NFL IS BLM: League Devotes Hour-Long Special to ‘Social Justice,’ Correcting America’s ‘Racism’

Judging by the NFL’s primetime social justice awareness special from September 9, it’s clear that the league has completely capitulated to the demands of Black Lives Matter and the radical left.

It already sounded bad when the league announced that it would be putting on an hour-long social justice PSA the night before the 2020 season’s opening game. And of course, the special, called “Inspire Change” was as bad and pandering as anyone could expect, perhaps worse.

From the outset of the primetime NBC special, with host Queen Latifah’s opening monologue about America’s racial reckoning, it was clear that the NFL had bought into the lies put out by the Black Lives Matter movement, that “peaceful protesting” outfit started by your friendly, self-described Marxist neighbors.

Latifah began by saying, “This season is deeper than football. We’ve all seen black Americans killed and subjected to violence and racism all over America. We’ve seen the protests, we’ve seen the marches and we’ve heard the rhetoric.”

Of course, there was no more nuance to the narrative than that. The unfortunate killing of George Floyd or the shooting of Jacob Blake in Kenosha could never be seen as tragic situations where impulsive cops acted in frustration towards men resisting arrest. In the eyes of Latifah and the cowering NFL, they were unequivocal acts of violence towards decent citizens based on their skin color. 

Of Floyd, Latifah said he “was a football player growing up. He had big dreams, he had a big family, he had plans! And all those things were taken from him…” Yes, he was a model citizen whose history of criminal activity and drug-fueled resisting of arrest somehow translate into him being a martyr. “George Floyd’s murder wasn’t just a flashpoint, it was a turning point,” the host added, though shouldn’t we hold off on “murder” until the legal process works a bit? 

Presenting it as such, the host justified the unrest and destruction that ensued after the death of George Floyd: “Make no mistake the anger we see right now is real. It comes from pain. Too much pain for too long. The urgency of this moment is real. It’s time to stand up.”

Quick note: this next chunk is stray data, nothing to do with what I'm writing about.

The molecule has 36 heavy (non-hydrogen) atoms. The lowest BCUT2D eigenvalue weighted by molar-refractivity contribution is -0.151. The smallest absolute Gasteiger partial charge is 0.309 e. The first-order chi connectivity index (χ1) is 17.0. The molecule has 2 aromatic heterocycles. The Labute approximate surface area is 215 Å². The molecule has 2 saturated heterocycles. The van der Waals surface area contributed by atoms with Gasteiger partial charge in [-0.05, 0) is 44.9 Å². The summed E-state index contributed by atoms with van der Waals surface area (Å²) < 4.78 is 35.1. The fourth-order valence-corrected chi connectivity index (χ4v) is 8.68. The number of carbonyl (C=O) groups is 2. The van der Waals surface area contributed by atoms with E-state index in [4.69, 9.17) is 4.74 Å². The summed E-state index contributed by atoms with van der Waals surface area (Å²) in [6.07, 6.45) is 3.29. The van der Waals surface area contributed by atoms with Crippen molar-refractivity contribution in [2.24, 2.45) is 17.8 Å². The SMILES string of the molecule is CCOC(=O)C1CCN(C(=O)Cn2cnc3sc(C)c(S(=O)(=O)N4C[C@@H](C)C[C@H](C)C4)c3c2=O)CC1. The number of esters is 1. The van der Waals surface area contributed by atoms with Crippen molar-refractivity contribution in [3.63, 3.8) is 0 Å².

Latifah mentioned it’s time to “Inspire change” and viewers got to see a video montage of moments from the civil rights era mixed with images of former San Francisco 49ers Quarterback Colin Kaepernick kneeling and scenes from Black Lives Matter rallies. Audio for the segment even featured one man yelling, “Black power!” as if that had become OK now. 

Latifah then moved into how the league has addressed the “racial injustice” that has been a “long part of American history,” and of course this turned to a glowing appraisal of former San Francisco 49ers QB Colin Kaepernick. The host described Kaep’s protest as a “gesture of extraordinary resonance” which was fully realized after the “summer of turmoil” following the death of George Floyd, when more players in the league jumped on the BLM bandwagon. 

The rest of the segment then turned into an airing of various proposals by the league to address “systemic racism.” The special featured an interview with NFL Commissioner Roger Goodell, who promised that he and other team owners have been “buying in” to social justice and inclusivity training.

Goodell also touted that the league would have some weapons-grade virtue signals at the games this year, promising that each field’s end zones will be painted with “End Racism” and “It Takes All of Us,” respectively. In addition players will also be able to display decals featuring the names of “victims of police brutality.” 

The apologetic commissioner also touted the NFL’s new voting initiative dedicated to educating and registering voters, as he claimed that is probably the biggest vehicle for change that Americans have. Ah, yes Robert, doing your part to get the orange man out of office is probably the most important thing you could do for the cause of social justice. 

Sure enough, the end of the hour was devoted to pointed messages of getting out and voting for change this November. Arizona Cardinals Wide Receiver Larry Fitzgerald Jr. read an essay on the importance of voting, especially to enact change in African American communities, and Queen Latifah even closed out the evening by saying, “Be sure to vote in November.”

This is sports now.


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